Endocrine, Metabolic & Immune Disorders-Drug Targets

(Formerly Current Drug Targets - Immune, Endocrine & Metabolic Disorders)

Emilio Jirillo  
Universitá degli Studi di Bari
Dipartimento di Clinica Medica
Immunologia e Malattie Infettive
Sezione di Microbiologia e Immunologia
Piazza Giulio Cesare-Policlinico
Bari
Italy

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Recent Advances in the Understanding of Sepsis-Induced Alterations in the Neuroendocrine System

Author(s): Fazal Wahab, Bibi Atika, Gabriela R. Oliveira-Pelegrin and Maria J. A. Rocha

Affiliation: Department of Morphology, Physiology and Basic Pathology, FORP, University of Sao Paulo Campus de Ribeirao Preto, Avenida do Cafe s/n, Monte Alegre, CEP 14040-904 Ribeirao Preto, São Paulo, Brazil.

Keywords: Cytokines, hormonal therapy, hypothalamus, immune system, neuroendocrine system, neuroendocrinopathy, pituitary, sepsis.

Abstract:

Sepsis is a fatal systemic inflammatory disease. It is caused by an immune system inflammatory response to the entry of microorganisms or their products into the blood circulatory system. The pathophysiological mechanisms of sepsis are still poorly understood. The presence of microorganisms in the systemic circulation causes activation of the immune system, which in turn leads to a robust release of inflammatory cytokines. These inflammatory cytokines result in alterations across all important physiological systems, including the neuroendocrine system. Neuroendocrine responses differ between the acute and the late phase of sepsis. In the acute phase there are robust alterations in the secretion of neuroendocrine hormones in response to body demand. In the late phase, the plasma concentrations of some hormones remain low, despite heavy systemic demand, whereas several others increase despite of diminished needs. In this review, we give a brief overview on sepsis-induced major alterations in neuroendocrine secretions, and summarize current knowledge about mechanisms and targets for their treatment.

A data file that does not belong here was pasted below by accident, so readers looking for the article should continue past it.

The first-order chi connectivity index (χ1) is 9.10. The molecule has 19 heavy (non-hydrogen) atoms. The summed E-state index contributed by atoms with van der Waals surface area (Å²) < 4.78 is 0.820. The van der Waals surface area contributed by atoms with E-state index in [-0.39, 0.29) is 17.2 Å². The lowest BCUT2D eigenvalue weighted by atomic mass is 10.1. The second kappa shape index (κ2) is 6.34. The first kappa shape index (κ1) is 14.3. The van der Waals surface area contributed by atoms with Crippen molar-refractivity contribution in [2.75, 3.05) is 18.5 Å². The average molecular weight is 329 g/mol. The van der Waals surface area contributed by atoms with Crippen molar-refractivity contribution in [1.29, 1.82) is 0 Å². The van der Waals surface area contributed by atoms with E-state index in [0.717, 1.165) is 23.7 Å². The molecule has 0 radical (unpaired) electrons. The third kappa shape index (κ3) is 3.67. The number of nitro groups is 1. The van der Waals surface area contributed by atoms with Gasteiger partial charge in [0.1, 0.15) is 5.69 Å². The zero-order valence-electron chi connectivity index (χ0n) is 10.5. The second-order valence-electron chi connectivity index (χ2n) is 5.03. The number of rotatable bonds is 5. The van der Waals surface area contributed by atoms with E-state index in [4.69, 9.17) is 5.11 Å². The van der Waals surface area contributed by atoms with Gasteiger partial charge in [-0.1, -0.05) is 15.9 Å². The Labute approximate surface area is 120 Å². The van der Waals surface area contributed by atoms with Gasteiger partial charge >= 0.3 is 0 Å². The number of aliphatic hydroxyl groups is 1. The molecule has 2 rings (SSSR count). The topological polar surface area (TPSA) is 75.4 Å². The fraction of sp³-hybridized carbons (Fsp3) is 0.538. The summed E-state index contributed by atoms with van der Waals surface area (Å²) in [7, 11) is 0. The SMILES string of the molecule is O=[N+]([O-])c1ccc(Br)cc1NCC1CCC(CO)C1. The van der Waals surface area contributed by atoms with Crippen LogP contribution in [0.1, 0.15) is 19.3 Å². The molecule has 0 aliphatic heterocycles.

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Article Details

VOLUME: 13
ISSUE: 4
Page: [335 - 347]
Pages: 13
DOI: 10.2174/1871530313666131211120723